Dream of freedom

Part One: Drought

Cyrene’s slopes are draped
with marble pillars
fallen columns cross the paths
and grass grows free of traffic

a tiled bath drained of water
flashes blue with lapis lazuli
before the ruined base
of the temple to Artemis

fleecy seed heads float
among the long shadows
of Corinthian pillars
white and ghost-like

the cadence of a horn
sounds the evening fall
its trembling prayer
washing down the valley

sighing in the wind
to halt the suffocation
its ululating tongue sings
for the fissured land

Beyond the amphitheatre
a camel lies in coma
poisoned by a silver leaf whose
yellow flower withered after spring

the old lore of sacrifice
washes through her dream;
red and brutal sacrificial blood
floods and rages there

she must sleep on
to death’s last ambush,
dreaming of the coming winter
and winter’s rain

Part Two: Nightmare

Her shortening breath flounders
lodged in inflamed lungs
and the shepherd’s horn is still

At nightfall, the camel draws
away from the struggle
straining to the tread of

a gazelle halting at the glade’s edge
turning to the sea
with the desert at its hind quarters

It scents the brine and bridles
pulled by the tug of thirst
and bleats:

I have come from where nothing grows
along the tracks of dry stream beds
that wave their ribbons of lost hope
fleeing to a salty sea

On cracked earth forking this way and that
a crazed path takes me to a hillside
where a man is bound to a petrified tree
naked on a hillside.

Dogs growl and snarl around him
snatching at his kneecaps.
Through the night he groans
fading into dawn’s mist.

His pitted flesh leans there
into sand-gritted wind.
He seeks my touch
but I must run.

Leaping on
drawing breath
from the blue edge
of a crescent headland
the gazelle quenches its thirst
in a salt swell
with throat salt-encrusted
blood dried and curdled

The camel has a vision
and shudders in her shelter
under the canopy
of green oleander
a fennec fox glides
over the stone wall
and scents the body
lying in the dust

Sifting through the dust
it finds the camel’s eye
staring under drowsing lashes.
The camel stirs and
thinks the pointed face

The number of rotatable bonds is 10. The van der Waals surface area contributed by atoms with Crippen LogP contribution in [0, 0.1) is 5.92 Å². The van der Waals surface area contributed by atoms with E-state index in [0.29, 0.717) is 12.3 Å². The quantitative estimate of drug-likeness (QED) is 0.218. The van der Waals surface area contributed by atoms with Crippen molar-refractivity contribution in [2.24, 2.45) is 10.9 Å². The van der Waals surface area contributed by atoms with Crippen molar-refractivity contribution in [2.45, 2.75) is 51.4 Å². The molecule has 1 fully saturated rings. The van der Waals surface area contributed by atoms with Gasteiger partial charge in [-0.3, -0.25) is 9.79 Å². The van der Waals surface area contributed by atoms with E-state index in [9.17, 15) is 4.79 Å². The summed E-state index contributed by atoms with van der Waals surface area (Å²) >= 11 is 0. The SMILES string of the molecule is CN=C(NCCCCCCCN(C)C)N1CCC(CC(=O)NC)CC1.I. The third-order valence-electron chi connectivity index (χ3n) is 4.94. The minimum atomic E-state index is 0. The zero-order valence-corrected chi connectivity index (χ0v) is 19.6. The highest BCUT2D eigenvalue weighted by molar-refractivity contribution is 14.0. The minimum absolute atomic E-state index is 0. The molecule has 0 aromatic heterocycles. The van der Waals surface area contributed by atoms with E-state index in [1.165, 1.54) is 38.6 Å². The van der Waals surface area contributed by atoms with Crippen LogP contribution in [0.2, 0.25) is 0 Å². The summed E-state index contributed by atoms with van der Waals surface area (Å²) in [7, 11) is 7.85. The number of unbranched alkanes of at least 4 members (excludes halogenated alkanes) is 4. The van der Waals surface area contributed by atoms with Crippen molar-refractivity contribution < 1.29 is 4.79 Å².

is the maddened prisoner
his face scored with tears
that drip a soundless protest:

I answer ’no’
for that is all I have
that is still mine.

I spoke of love
and hate received
from men who feared Reason

No is what I am
No is the action I carry
No is the people you would have me name
No is the plot you say was mine
No is the death you have prepared for me
No is the succumbing to that end.

Part Three: Rain at last

Large drops pressed the dust
plunged the riven cracks
and bounced on iron furrows.
Rain pummelled the earth
into putty softness
carving a corkscrew channel
in a drowning hill.

Red water turned and turned
its watery blades pounding
off-loading loam into the bay.
On the rushing hillside
lay the camel waking;
the flood dividing at her shelter
she heard its roar.

In the orchard of pomegranate
in a rain vast valley
the almond tree cracked.
Rain chiseled a path
with measured pouring
along split boughs
and peeling bark
into red mud earth.

Torrents rumbled the fall
of a sliding surface
that moved into the sea.
Unhinged in bleached memory
the camel waded
through white spaces
of whitening fear.

Witness, camel, how painful
the dying of the prisoner now
in the tumultuous cries
of day’s arrival
how painful the passing away
in the sensational morning
that follows night.

Part Four: Aftermath

A father kneels in new grass
on flowers petal-crushed
and whispers his despair
in supplication over each shoulder.

A mother turns to the tall cypress
in her grief-frozen distance
she reaches for the sky
and birds in flight

A wife gathers her children
consoling and holding them
and their shock stands still
at the centre of embrace.

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